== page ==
The standard of plain backpacks, red for girls and black for boys, is starting to evolve.

The sight of schoolchildren toddling off to school like a gaggle of tiny, chubby ducklings is a common one all over Japan, and if you couldn’t tell where they were headed from their identical uniforms and caps then the backpacks are a perfect giveaway. The iconic randoseru bags (derived from the Dutch ranzel, or satchel) are toted to school and back for the full six years of elementary education, and are typically red for girls and black for boys. In fact, some think that deviating from the standard design or colors can make a child easy pickings for bullies.

▼ A little kid frolics with her red randoseru satchel.

But is that still true? There have been stirrings that a great randoseru reckoning is underway. In fact, for the first time ever, an annual survey by the Japan Bag Association’s Randoseru Industry Committee found that more girls chose purple or lavender satchels than red this year. “Many princesses in animated movies use purple in their color schemes,” explained a representative, “leading to an increased popularity for purple randoseru bags.”

This margin is very small, though. Purple may have secured a 21.5 percent majority out of the 1,500 participants surveyed, but red was close behind with 21.1 percent. Pink was girls’ third most popular pick, with 19.3 percent, and then came a more drastic drop with only 11.4 percent of those surveyed opting for light blue satchels. The top five were rounded out with pale brown at 9 percent.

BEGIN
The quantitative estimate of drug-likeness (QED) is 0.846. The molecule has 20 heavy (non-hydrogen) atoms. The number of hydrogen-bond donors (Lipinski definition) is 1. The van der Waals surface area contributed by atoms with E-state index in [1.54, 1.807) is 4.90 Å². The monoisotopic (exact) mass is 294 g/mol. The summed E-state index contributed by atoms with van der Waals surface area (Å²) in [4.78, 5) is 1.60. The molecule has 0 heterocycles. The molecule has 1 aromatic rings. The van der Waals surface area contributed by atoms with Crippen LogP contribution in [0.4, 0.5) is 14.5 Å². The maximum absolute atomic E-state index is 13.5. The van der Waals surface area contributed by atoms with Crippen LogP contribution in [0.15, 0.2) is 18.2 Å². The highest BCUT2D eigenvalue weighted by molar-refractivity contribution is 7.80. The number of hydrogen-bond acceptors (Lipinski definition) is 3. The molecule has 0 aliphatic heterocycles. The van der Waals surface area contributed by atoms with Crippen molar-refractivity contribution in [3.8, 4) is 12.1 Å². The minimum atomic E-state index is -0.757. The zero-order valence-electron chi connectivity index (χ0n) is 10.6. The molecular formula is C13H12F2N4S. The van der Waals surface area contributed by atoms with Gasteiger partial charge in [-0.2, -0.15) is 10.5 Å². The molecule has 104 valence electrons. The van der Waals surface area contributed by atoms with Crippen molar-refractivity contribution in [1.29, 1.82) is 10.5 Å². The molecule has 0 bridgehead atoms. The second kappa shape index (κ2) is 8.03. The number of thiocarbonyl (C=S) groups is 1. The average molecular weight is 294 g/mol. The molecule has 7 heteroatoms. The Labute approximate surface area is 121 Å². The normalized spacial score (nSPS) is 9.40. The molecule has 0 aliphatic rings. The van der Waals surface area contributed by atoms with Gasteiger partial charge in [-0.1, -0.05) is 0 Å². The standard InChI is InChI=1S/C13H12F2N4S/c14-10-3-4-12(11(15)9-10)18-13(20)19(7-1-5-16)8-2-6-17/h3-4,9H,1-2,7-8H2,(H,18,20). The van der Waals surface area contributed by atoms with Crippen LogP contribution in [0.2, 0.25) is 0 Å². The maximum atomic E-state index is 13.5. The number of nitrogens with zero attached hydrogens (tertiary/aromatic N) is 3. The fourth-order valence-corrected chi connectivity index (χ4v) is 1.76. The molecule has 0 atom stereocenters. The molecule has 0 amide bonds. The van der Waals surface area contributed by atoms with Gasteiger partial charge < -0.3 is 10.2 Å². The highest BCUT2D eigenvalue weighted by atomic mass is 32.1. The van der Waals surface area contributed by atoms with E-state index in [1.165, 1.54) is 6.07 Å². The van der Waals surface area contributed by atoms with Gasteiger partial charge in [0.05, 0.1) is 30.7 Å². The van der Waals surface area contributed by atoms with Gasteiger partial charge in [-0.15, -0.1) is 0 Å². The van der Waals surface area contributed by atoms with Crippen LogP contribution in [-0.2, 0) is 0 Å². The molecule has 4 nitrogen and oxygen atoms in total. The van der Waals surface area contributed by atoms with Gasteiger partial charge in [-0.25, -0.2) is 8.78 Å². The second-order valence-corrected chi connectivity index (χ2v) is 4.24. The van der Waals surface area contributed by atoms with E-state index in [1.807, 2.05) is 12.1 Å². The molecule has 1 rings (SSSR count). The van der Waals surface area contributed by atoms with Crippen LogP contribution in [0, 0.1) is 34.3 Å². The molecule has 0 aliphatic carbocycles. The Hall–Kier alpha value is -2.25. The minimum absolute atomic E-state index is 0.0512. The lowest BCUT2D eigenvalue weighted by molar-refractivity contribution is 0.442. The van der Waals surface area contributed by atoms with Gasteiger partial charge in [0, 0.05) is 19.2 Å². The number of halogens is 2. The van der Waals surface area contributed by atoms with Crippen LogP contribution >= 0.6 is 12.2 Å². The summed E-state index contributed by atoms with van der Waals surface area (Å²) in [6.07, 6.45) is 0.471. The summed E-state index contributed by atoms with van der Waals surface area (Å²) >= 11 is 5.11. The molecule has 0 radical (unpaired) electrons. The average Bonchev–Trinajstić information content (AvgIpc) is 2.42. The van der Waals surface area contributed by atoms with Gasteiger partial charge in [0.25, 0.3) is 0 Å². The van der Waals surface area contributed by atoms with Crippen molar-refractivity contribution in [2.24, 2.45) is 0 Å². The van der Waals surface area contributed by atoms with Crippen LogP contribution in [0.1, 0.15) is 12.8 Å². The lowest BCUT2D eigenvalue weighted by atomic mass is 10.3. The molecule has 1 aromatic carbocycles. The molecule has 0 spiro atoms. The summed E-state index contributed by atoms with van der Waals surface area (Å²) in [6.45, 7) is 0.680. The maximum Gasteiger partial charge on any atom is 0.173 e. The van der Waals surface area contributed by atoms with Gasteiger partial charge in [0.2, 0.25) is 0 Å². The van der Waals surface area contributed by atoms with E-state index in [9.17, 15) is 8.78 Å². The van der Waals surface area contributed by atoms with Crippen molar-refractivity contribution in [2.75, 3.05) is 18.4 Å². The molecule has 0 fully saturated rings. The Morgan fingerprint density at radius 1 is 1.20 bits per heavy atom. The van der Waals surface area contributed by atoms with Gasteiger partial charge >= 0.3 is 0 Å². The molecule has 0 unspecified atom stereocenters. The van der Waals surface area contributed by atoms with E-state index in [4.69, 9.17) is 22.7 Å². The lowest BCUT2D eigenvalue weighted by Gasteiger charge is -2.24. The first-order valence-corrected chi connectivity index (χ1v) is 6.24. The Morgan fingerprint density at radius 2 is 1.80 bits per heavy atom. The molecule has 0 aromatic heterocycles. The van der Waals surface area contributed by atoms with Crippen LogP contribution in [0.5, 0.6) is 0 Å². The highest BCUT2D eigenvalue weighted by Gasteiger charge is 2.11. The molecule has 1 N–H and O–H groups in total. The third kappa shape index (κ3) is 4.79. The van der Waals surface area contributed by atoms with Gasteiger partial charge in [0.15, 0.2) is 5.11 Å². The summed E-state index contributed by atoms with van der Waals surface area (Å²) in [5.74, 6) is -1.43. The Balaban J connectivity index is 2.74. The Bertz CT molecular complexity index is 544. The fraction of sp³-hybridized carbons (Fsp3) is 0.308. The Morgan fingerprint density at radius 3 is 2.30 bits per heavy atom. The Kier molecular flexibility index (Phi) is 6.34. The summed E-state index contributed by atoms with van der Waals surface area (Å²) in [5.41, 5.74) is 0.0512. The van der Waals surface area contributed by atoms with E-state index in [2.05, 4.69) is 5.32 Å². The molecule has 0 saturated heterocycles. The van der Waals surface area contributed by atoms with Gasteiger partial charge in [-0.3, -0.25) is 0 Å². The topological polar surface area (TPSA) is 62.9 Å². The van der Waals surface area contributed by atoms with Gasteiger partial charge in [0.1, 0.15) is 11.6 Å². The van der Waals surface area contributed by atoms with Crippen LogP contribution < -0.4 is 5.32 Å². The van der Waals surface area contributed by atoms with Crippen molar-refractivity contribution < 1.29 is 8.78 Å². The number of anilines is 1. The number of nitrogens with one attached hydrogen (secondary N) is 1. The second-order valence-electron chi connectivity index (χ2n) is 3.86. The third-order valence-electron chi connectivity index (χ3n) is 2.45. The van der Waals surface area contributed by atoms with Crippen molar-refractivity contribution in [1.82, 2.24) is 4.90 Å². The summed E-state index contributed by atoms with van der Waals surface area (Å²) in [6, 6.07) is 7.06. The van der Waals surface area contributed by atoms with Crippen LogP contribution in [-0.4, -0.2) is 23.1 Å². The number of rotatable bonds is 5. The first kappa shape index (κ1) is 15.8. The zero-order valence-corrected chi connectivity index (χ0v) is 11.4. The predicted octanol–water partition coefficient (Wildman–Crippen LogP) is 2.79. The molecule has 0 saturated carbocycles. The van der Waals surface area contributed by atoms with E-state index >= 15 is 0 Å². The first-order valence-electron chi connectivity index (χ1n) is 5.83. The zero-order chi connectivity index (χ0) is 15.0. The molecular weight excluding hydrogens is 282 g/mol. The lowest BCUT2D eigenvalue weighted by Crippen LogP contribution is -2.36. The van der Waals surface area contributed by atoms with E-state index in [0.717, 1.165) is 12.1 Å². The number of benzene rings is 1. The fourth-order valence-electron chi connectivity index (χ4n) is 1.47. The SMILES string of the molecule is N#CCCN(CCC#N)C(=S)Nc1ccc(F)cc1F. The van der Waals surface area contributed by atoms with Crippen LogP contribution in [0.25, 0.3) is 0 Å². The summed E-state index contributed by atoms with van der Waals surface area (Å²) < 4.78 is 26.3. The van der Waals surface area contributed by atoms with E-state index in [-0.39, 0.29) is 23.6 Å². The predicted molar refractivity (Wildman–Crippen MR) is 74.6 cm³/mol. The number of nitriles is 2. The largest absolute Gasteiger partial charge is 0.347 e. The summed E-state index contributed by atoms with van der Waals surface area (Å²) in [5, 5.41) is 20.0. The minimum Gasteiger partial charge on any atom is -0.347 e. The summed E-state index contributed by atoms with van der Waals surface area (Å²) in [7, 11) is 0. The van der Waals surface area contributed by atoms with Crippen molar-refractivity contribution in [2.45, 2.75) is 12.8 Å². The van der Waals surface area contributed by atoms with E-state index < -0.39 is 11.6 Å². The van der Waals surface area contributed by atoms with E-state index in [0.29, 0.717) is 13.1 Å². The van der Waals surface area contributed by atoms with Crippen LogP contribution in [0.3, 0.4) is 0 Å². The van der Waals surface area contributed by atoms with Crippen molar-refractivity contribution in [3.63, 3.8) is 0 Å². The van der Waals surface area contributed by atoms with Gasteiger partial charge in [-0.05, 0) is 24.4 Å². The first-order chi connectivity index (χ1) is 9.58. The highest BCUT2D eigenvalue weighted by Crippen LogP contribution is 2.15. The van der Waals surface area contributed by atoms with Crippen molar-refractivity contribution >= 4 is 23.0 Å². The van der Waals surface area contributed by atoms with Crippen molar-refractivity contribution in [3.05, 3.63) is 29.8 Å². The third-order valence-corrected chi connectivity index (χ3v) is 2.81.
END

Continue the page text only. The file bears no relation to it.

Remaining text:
Boys, meanwhile, stayed traditional: 61.2 percent chose the typical black randoseru, and second place was navy with 16.9 percent…which is pretty close to black, really. True blue took third place with 10.6 percent, green was fourth with 3.7 percent, and a “burnt tea” brown trailed behind in fifth with 1.6 percent.

▼ Satchels are sold in an array of unusual pastel colors, and it seems like a growing number of kids are actually using them.

People are forking over more cash when purchasing randoseru these days as well. The survey indicated that in 2021 the average amount of money spent on randoseru purchases was 55,339 yen (US$496), an increase of 1,739 yen over last year’s average, which was the previous record. There are many reasons for the increase, including the raw materials for the bags becoming more expensive, and an increasing personal budget per child due to the declining birthrate.

Randoseru backpacks have typically been conservative in design, with their aim being to blend in with all the other bags. Some students now seem eager to express their identities through patterned or customized bags, though, and even plain-colored satchels for boys have seen an uptick in embroidery, logos, and emblems. Though some parents worry that they’ll get embarrassed by their bag as they grow older, others are eager to indulge their children’s tastes and encourage their individuality.

There are even initiatives to break the persistent stereotypes of gendered randoseru, with one company called Tsuchiya Bag Factory offering a range of colors and deliberately using models of different genders wearing atypical colors for advertising.

▼ This promotional postcard from Tsuchiya depicts two boys wearing light blue satchels.

Some prefectures are also tackling the issue of pricey school bags by creating initiatives to re-use old randoseru or provide standard bags to all students. With the randoseru backpack being such a venerated item, symbolizing a young child’s first step into Japanese society, it’s great to see governments stepping up to make sure no child is left without their six-year satchel. And don’t worry—even these government-provided satchels come in fun colors.

If looking at all of these cute bags has made you feel as wistful and longing as Zooey Deschanel was back in 2014, rest assured that many bag-makers can and do produce adult-sized randoseru satchels.

Source: NHK News
Top image: Pakutaso
Insert image: Pakutaso

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